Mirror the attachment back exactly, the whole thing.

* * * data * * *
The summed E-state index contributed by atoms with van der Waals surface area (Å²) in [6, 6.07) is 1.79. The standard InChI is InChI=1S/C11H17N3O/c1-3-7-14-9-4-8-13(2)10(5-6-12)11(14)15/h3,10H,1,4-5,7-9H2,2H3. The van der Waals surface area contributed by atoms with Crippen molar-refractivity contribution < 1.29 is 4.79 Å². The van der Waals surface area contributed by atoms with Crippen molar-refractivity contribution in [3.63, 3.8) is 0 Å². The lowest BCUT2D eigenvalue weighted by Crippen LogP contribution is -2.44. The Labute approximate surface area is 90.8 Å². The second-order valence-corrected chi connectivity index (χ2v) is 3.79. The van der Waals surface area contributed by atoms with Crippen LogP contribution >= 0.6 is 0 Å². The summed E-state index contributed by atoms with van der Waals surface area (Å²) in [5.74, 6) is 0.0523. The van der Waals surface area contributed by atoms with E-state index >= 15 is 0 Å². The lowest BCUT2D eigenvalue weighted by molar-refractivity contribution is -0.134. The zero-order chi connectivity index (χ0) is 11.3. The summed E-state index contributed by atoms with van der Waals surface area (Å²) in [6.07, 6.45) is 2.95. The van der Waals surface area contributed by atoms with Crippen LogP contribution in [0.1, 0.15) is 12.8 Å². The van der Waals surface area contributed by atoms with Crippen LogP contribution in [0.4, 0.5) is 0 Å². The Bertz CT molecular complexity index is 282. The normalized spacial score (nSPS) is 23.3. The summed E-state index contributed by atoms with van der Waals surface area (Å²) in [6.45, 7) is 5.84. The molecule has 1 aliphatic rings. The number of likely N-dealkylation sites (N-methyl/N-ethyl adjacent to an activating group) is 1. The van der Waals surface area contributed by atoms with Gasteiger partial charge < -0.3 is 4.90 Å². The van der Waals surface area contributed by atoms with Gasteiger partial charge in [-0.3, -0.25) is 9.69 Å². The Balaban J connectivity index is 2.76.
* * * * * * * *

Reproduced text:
The summed E-state index contributed by atoms with van der Waals surface area (Å²) in [6, 6.07) is 1.79. The standard InChI is InChI=1S/C11H17N3O/c1-3-7-14-9-4-8-13(2)10(5-6-12)11(14)15/h3,10H,1,4-5,7-9H2,2H3. The van der Waals surface area contributed by atoms with Crippen molar-refractivity contribution < 1.29 is 4.79 Å². The van der Waals surface area contributed by atoms with Crippen molar-refractivity contribution in [3.63, 3.8) is 0 Å². The lowest BCUT2D eigenvalue weighted by Crippen LogP contribution is -2.44. The Labute approximate surface area is 90.8 Å². The second-order valence-corrected chi connectivity index (χ2v) is 3.79. The van der Waals surface area contributed by atoms with Crippen LogP contribution >= 0.6 is 0 Å². The summed E-state index contributed by atoms with van der Waals surface area (Å²) in [5.74, 6) is 0.0523. The van der Waals surface area contributed by atoms with E-state index >= 15 is 0 Å². The lowest BCUT2D eigenvalue weighted by molar-refractivity contribution is -0.134. The zero-order chi connectivity index (χ0) is 11.3. The summed E-state index contributed by atoms with van der Waals surface area (Å²) in [6.07, 6.45) is 2.95. The van der Waals surface area contributed by atoms with Crippen LogP contribution in [0.1, 0.15) is 12.8 Å². The van der Waals surface area contributed by atoms with Crippen LogP contribution in [0.4, 0.5) is 0 Å². The Bertz CT molecular complexity index is 282. The normalized spacial score (nSPS) is 23.3. The summed E-state index contributed by atoms with van der Waals surface area (Å²) in [6.45, 7) is 5.84. The molecule has 1 aliphatic rings. The number of likely N-dealkylation sites (N-methyl/N-ethyl adjacent to an activating group) is 1. The van der Waals surface area contributed by atoms with Gasteiger partial charge < -0.3 is 4.90 Å². The van der Waals surface area contributed by atoms with Gasteiger partial charge in [-0.3, -0.25) is 9.69 Å². The Balaban J connectivity index is 2.76.